It occurred to me recently that in my scouring of the local scene I’d neglected Glendale. To make up for lost time I headed out on a Saturday to explore the culinary offerings and possibly stumble on a hidden gem that hadn’t been covered by my fellow columnists.

For a late lunch/early dinner I went to King’s Kitchen on South Central Avenue. I am so used to the inescapable struggle of Pasadena parking that the private parking at King’s started my trip off on a high note. As I walked in I noticed some covered windows and arrows on the asphalt indicating one of the previous tenants was a fast-food place. I don’t hold that against them or think of it as low brow. In fact, I recognize just how intense the LA dining scene is, so there’s something pretty authentically rock and roll about putting a gourmet multicultural spot in the carcass of a fallen fast-food joint.

While King’s Kitchen doesn’t lose points for the fast food remnants, it definitely foreshadows the mix of worlds in which it simultaneously exists.

They advertise as serving Mediterranean and American cuisine, not as fusion. Rather, one side of the menu lists traditional American fare: burgers, sandwiches, salads. And the other side features traditional Mediterranean dishes consisting of lamb, chicken and beef kabobs.

The tables inside are all preset with silverware and napkins and thus bussed. That was somewhat surprising though, mainly because all orders are placed at a walk-up counter and food is brought to your table, a la a fast-casual restaurant. With some entrees in the $20 range, the price points and the quality of the menu options are incongruous with a fast-casual style. They are in their first month, so there are kinks to work out (they could pull a reverse Pie’N’Cone which, shortly after my article came out, transitioned away from their wait staff and is now walk-up service).

The American side of the menu features some subtle elevated takes on classics. The caprese avocado toast ($11), for instance, takes the trendy millennial punchline and kicks it up a notch. This isn’t overpriced smashed avo with salt and pepper served alongside an overpriced coffee. Their avocado mash is accompanied with baby heirloom tomatoes, mozzarella, baby basil, and drizzled with a basil aioli. It plays with the caprese concept by adding some much needed texture with the wheat toast, and the acidity of the tomato enhances the buttery richness of the avocado.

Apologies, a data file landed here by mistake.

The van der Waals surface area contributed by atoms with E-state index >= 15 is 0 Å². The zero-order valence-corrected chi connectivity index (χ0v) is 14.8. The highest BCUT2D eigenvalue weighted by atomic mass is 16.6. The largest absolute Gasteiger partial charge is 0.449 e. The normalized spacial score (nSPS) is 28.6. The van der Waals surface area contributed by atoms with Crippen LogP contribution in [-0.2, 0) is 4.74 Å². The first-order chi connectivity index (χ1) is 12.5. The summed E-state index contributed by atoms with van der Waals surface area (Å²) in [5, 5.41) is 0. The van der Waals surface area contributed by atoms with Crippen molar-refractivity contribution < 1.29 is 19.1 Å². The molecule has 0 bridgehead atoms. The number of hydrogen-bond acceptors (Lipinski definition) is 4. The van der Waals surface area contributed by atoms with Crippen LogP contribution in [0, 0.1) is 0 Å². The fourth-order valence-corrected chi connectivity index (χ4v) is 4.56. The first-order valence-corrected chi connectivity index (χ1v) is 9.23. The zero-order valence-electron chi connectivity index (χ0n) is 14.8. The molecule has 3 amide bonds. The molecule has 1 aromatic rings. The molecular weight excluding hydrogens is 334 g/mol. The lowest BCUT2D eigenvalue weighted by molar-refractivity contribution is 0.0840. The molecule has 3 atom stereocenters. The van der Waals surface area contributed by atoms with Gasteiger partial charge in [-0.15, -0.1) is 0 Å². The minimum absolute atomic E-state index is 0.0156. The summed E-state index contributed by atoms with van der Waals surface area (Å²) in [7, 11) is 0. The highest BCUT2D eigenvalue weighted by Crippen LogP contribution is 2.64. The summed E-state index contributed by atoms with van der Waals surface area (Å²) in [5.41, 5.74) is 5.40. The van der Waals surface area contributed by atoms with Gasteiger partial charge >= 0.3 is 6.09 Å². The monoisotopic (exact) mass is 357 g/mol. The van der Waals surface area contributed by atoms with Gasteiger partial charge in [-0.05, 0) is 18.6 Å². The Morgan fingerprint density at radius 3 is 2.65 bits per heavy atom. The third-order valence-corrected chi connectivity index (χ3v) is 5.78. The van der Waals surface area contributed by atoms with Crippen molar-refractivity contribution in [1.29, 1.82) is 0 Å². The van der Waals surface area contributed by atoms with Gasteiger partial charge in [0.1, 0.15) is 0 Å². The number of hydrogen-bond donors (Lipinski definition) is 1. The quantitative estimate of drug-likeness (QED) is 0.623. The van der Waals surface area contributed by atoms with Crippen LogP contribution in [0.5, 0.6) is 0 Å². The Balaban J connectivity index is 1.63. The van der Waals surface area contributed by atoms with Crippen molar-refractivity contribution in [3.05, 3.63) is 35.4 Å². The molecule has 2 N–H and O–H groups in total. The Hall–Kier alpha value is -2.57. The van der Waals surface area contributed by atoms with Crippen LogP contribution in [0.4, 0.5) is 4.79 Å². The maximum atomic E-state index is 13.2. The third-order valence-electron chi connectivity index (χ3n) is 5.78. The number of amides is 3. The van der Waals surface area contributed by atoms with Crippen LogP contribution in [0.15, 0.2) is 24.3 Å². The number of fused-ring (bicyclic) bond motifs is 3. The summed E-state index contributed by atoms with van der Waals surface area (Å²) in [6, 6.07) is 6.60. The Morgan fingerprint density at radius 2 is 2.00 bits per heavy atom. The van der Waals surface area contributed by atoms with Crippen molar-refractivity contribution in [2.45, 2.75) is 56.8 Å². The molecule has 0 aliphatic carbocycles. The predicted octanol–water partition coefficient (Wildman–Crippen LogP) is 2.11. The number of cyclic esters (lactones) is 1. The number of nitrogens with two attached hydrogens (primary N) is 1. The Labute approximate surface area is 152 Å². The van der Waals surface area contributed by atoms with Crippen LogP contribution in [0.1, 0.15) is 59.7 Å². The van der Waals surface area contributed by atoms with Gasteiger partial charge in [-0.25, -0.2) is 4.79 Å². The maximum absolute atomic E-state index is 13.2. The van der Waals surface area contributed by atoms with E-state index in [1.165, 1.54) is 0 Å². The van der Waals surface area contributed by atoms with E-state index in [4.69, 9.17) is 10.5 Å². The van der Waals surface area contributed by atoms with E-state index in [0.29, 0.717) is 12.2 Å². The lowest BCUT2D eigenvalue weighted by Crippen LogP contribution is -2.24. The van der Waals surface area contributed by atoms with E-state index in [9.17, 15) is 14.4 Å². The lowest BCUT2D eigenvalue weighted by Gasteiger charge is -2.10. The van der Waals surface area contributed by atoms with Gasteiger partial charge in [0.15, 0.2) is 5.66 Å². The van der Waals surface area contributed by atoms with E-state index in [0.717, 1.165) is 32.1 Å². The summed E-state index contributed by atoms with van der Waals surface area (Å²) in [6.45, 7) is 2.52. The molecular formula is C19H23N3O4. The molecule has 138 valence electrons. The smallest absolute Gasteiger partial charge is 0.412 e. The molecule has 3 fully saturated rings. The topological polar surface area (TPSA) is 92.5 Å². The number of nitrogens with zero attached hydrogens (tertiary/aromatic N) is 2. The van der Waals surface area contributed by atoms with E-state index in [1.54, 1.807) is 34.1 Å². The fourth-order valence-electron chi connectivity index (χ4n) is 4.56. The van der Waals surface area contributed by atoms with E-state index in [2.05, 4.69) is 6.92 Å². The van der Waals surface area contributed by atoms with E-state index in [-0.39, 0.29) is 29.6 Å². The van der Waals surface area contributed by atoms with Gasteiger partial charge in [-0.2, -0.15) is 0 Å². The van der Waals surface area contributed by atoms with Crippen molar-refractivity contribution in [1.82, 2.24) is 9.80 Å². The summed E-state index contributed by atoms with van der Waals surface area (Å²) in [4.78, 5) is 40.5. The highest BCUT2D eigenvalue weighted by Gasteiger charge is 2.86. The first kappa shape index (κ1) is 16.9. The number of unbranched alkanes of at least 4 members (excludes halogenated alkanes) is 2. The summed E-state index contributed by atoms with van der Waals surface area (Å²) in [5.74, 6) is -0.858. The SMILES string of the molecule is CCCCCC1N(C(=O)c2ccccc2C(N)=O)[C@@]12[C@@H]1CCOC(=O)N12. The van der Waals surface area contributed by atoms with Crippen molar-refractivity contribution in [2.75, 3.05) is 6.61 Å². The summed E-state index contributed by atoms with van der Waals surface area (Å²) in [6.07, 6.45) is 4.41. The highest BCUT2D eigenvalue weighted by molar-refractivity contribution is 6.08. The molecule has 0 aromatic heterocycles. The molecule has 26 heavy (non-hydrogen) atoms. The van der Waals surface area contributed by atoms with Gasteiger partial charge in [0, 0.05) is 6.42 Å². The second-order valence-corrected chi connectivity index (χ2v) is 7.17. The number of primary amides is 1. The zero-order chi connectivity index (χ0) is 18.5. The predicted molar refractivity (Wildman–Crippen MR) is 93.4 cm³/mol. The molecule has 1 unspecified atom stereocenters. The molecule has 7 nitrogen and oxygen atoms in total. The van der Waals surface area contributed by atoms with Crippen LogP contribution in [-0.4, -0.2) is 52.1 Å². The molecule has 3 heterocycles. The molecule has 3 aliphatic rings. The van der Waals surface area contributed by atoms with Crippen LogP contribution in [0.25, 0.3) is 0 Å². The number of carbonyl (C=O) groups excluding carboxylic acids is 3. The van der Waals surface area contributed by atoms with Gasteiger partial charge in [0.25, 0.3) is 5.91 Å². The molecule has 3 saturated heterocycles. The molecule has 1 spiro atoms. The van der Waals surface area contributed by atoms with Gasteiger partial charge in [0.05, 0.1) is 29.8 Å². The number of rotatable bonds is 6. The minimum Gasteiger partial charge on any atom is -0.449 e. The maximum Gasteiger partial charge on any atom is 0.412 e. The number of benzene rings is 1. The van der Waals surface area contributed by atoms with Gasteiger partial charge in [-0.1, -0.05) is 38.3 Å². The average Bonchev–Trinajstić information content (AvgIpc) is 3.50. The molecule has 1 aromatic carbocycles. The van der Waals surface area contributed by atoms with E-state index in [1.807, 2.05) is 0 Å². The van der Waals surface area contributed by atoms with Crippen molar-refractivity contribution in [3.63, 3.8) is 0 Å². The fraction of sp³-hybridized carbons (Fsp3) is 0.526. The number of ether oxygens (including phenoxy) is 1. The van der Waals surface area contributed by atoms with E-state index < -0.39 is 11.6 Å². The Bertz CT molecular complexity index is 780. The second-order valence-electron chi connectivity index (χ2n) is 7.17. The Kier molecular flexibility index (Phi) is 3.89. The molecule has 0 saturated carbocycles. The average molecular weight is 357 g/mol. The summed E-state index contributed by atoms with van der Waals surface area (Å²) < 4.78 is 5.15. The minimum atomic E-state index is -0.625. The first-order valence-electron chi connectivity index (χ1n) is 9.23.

In spite of the fact that I wasn’t too impressed by the less than modest size of the chicken breast hidden beneath the breading of my spicy crispy chicken sandwich ($13), I was impressed by the attention to detail and quality of ingredients used. Under the buttery brioche bun, sliced Mexican jalapenos add another layer of crunch and bring some heat to the fried chicken. Rather than slap on some iceberg lettuce and call it a day, King’s uses butter lettuce and red cabbage to neutralize some of the spice and pairs it with the melted Swiss cheese.

There are two different filet mignon options on the Mediterranean side of the menu for those who want to see how the steakhouse staple works with a Middle Eastern style. The luleh kebab ($16) is made with ground prime filet mignon skewered and charbroiled, while the barg kebab ($22) is a thin sliced filet.  

If you want to go all in on a Mediterranean experience at King’s, go with the lamb chops ($24) served on the bone and grilled with bell peppers and onions.  

All of the sandwich and burger options come with either a side salad or fries. The Mediterranean plates come with basmati rice, grilled tomato and grilled chili, and toasted pita bread. Diners also get to choose two sides to complement their meal: hummus, shirazi salad (diced cucumber, tomatoes and lemon juice)  tsatsiki (a creamy yogurt, cucumbers, garlic, olive oil dip), Armenian salad, mast o musir (a Persian yogurt shallot dip), or ikra (an Armenian eggplant tomato spread). A heads up to those who have only had pita from American restaurants; the pita at King’s is thinner and drier than what you may be accustomed to.

As thinly spread as the kitchen staff of King’s must be, whipping up everything from tacos and pastrami sandwiches to kebabs, I respect how well they manage to simultaneously dive so deeply into authentic Mediterranean plates while maintaining the quality of their American options.

I appreciate that King’s was bold enough to buck the trend of fusing their traditional ethnic cuisine with American concepts. Instead they maintain the integrity of the traditional dishes while concurrently offering burgers and tacos for those who aren’t ready to embark on a culinary expedition.

Kitchens generally maintain overhead by eliminating as much food waste as possible. For major chain restaurants, that equates to giant freezers and fewer fresh ingredients. King’s Kitchen manages a menu of fresh options cooked to order which is an effort for which they should be celebrated.

I thoroughly enjoyed my trip to King’s Kitchen and I plan on coming back and seeing how they grow. The pragmatist in me is concerned for how well they will be able to maintain the sheer amount of overhead needed for two divergent styles while maintaining the high caliber ingredients I tasted.

If King’s Kitchen can maintain the high-quality ingredients and fresh flavors they’ve had coming out of the gate then by all means, I encourage they continue their dance between cuisines.

King’s Kitchen

1235 S. Central Ave., | Glendale | (818) 649-1333 |